NANCY’S BLOG: We The Economy.

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Though fundamental to our well-being, few can speak with a lot of confidence on the Economy:  How it works? And how it’s shifting? And how any of this impacts us?

In an effort to help us all better grasp the basics – and hopefully then become more informed voters — an ambitious new project launched last week, partnering 20 award-winning directors with 10 highly credentialed economists to create 20 short films that each explain a specific aspect of the Economy in 5-8min. Designed to increase bipartisan understanding, this series, titled WeTheEconomy, was spurred by Microsoft co-founder Paul Allen, produced by Morgan Spurlock and has been made available for free on 50 digital, cable, TV and mobile platforms. Invited to play a small role in shaping this at the outset, we share their passion for helping us all better connect the dots and encourage to you to take a peek… and join the conversation.

Delving even deeper, we spent this week examining one of (if not the) biggest economic issues shaping our future:  income inequality. Yep, we keep talking about it because it just keeps growing.  As the very recent Global Wealth report from Credit Suisse illuminates, the richest 1% of the world population now control 48% of the world’s wealth. In reverse, 3.2 billion people (representing approximately 70% of the world’s adult population) control just 3% of the world’s wealth. Closer to home, Fed Chief Janet Yellen reported last week that 62 million households in America’s least affluent half averaged only $11,000 in net worth last year — 50% less than bottom-half families averaged after inflation in 1989 — citing that the increasing wealth gap is “her greatest concern.”

But isn’t global poverty improving? So what is the big deal?

Yes, encouragingly poverty rates are declining around the world. But an increasingly bipolar economy still raises these critical questions:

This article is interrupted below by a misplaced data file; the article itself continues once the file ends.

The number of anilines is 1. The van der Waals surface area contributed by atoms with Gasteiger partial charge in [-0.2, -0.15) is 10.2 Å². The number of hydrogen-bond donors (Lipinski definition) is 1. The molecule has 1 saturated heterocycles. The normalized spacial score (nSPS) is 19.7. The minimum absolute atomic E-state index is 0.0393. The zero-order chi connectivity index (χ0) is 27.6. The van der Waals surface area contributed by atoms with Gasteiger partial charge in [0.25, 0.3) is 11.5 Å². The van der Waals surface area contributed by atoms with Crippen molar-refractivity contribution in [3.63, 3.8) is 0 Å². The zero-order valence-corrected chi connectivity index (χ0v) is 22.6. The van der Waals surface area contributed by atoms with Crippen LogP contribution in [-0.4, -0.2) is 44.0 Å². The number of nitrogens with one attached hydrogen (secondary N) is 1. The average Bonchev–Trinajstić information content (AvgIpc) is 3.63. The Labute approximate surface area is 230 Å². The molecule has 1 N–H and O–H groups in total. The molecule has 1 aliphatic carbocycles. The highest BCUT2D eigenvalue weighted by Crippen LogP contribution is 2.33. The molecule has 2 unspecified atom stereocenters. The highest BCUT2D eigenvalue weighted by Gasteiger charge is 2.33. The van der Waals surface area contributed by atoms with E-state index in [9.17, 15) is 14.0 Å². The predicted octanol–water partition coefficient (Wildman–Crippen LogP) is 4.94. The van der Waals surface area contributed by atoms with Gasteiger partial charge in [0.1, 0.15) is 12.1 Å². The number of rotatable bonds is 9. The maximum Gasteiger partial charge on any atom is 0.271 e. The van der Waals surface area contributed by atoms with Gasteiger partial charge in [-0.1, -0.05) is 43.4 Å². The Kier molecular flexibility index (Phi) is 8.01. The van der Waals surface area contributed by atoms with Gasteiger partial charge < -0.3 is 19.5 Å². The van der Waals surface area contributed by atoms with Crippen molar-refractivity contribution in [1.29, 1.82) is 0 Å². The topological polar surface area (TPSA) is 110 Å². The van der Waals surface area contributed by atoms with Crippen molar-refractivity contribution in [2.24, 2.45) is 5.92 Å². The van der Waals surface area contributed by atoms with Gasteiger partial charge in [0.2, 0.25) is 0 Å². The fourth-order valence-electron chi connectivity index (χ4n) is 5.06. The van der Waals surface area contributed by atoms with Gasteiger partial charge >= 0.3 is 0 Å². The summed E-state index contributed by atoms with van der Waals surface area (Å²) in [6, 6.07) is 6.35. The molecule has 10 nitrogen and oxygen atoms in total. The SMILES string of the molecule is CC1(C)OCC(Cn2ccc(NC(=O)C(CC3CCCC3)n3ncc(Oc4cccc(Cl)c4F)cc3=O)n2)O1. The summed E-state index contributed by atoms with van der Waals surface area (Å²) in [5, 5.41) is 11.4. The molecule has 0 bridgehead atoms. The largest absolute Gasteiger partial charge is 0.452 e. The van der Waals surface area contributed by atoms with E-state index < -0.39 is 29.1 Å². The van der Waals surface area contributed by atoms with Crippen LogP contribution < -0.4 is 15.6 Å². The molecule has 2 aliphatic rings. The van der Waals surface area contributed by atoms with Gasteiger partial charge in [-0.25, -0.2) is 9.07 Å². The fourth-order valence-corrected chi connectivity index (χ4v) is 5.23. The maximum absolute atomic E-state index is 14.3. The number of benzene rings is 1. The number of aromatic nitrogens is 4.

1. What demands will a growing low-income population have on Federal, State and City government systems – around the world? Where will investments need to shift?  How will private sector enterprises/investors help fill these gaps?

2. How does this impact businesses and brands who have aimed their products and services at what was once a thriving American middle class? Which will adapt… and which will die?

3. Given that our GDP is nearly 70% fueled by (new) consumer spending, how will those traditional success metrics hold as we split between a high net worth, very consumptive society searching for things to spend money on [note: I received a VIP invite to buy an F1 nightclub party table tonight for $20,890, all taxes included]…. and an increasingly minimalist one which embraces used/upcycled purchases, sharing/swapping, voluntary simplicity and a much more intentional approach to buying? What markets new will develop? Which will no longer be relevant?

4. Most provocatively, how will we maintain a just and thriving society?  

As was reported just a few days ago, the number of billionaires has doubled since the recession, totaling 1,645 today. Fortunately (… or not?), more are deciding to leave a only a small portion to their heirs and instead are pioneering a totally new shift toward extreme philanthropy. While this has the potential to address important holes in our social fabric… it simultaneously gives a very small number of folks an extraordinarily potent voice, doesn’t it?

Interestingly, the middle class has an unlikely advocate emerging: billionaire tech investor Nick Hanauer credits his success on his market intuition and therefore is provocatively warning his fellow “zillionaires” that the pitchforks are coming for the Plutocrats unless practices and narratives about Capitalism change. An advocate for “Middle-out economics” and a “new capitalism”, Hanauer begs us to recognize the interdependent nature of our economy and the need to make the system more inclusive, fair and competitive. Among other interventions, he builds a passionate case for a $15 an hour minimum wage.

Are clinging to old beliefs and practices heading us toward a highly unsustainable path… or will advancing technologies and increasingly cheaper energy costs disrupt the nature of work and society so radically that even Hanauer’s ideas seem short-sighted…(creating, potentially, a need for a completely new set of videos?)

We’ll be tackling that next! Wishing you a prosperous new week.



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